As we enter the Halloween season, I will share with you a true, scary story.

Several weeks ago, a Financial Advisor called me to ask my help for his client. His client has an elderly mother living on her own, with the assistance of a caregiver. The Client was concerned that her mother had been taken advantage of by the Caregiver. At some point the Caregiver was evicted from her own residence, and convinced Mother to allow her move in with Mother’. Through a course of foggy and uncertain events, Mother eventually deeded ownership of her house to the Caregiver, which Caregiver accepted by inviting the rest of her family to move into what was Mother’s house.

How Could This Have Happened?

When the Client discovered the transaction, she was panicked. “How could this have happened? Certainly it can’t be legal, right? How do I kick the Caregiver and her family out of my mother’s home?”

Unfortunately I was not able to give the Financial Advisor good news. Law enforcement will not evict the title holder (absent domestic abuse, or other criminal behavior), and because the Caregiver’s name is on the deed, law enforcement will not dig into the legitimacy of the underlying transaction. In order to remove the Caregiver from the title, and the premises, the Client (or her agent) must file suit against the Caregiver. While it is likely the Court will see the earmarks of undue influence, duress, coercion, etc., and void the transaction, in the meantime, the Caregiver owns the property and can do with it as she so chooses. This includes selling it, renting it, outright evicting Mother or even losing it to her own creditors.

This is not a rare scenario. Quit Claim Deeds are easily obtained via the Internet, and even a stack of blank Quit Claim Deeds rests on the counter at the Clerk’s Office. While a Quit Claim Deed does nothing more than giving up whatever rights the transferor may have, it still has the power of removing the transferor from ownership.

Why would Mother transfer her home to the Caregiver in the first place?

Of course we can blame potential Dementia, Alzheimer’s, Stroke, etc., and say that she had diminished capacity and therefore legally did not understand the result of the transfer. That’s a strong presumption considering that she required a caregiver in the first place. However what would cause her to want to give her house to the Caregiver? These types of transactions, whether involving real estate, a bank account, or any other asset, hinge on the way an elderly person perceives their caregiver.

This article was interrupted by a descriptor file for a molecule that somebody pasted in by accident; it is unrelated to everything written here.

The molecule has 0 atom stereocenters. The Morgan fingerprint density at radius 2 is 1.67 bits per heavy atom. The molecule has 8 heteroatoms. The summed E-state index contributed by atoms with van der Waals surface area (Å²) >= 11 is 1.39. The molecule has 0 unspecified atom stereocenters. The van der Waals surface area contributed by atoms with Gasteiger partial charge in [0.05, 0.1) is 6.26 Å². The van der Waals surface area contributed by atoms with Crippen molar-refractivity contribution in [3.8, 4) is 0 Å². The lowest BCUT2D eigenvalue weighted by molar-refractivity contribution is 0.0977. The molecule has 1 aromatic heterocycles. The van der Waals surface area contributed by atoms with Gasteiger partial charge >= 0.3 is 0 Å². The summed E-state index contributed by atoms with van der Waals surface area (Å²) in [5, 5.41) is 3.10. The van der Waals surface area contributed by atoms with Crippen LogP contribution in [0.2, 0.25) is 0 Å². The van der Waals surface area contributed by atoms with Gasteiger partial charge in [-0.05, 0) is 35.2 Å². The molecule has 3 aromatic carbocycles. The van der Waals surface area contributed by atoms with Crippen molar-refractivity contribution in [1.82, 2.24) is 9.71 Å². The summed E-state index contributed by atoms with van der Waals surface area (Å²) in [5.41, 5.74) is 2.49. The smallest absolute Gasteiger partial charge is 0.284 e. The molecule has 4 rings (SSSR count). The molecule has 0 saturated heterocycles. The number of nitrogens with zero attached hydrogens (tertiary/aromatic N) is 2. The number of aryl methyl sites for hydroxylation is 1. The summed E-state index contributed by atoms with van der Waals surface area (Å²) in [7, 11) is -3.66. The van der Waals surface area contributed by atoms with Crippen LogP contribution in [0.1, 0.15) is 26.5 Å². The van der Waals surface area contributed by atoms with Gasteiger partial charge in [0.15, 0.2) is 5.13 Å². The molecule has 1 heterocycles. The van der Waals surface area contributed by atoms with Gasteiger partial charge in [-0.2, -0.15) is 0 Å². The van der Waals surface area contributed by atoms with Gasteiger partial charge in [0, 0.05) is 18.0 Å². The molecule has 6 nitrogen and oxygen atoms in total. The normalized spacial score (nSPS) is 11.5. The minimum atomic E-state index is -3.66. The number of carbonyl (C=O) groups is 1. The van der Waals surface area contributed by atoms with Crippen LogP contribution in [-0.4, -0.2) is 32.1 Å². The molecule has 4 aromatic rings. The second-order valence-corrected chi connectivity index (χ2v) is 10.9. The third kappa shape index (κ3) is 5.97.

Because of the way incapacity-based conditions manifest, the short-term feelings a person has about their caregivers tend to overshadow the realities of the long-term relationships with family members. For example, if a person with Dementia has been taken care of by a caregiver for the past several months and has begun to trust that person, their condition may prevent them from remembering the years of care their own child gave to them before the caregiver was hired. In many cases, they may believe their child forgot about them, or is no longer around. Adults with diminished capacity find joy in giving their assets to those who care for them, and often do not weigh the value of the gift proportionately to the length of the relationship.

What Actions Can Your Clients Take?

As this true story warns,  it is vital that your clients thoroughly vet their parents’ caregivers before hiring them. Your clients should understand that a deep emotional attachment can form between their loved one and the caregiver. In instances like this, where there is only a reaction to a transfer that already has occurred, the only remaining solution may be a court proceeding. Forcing a parent to court to account for a transfer he or she may not even remember, or incorrectly justifies, would only serve to drive a wedge between the parent and the adult child at a very delicate stage of life.

While a solid estate plan is important for all adults, maintaining a close relationship with your client, and encouraging your clients to continue to remain involved in their parents’ lives, is the only way to recognize when these fraudulent or abusive transactions occur.

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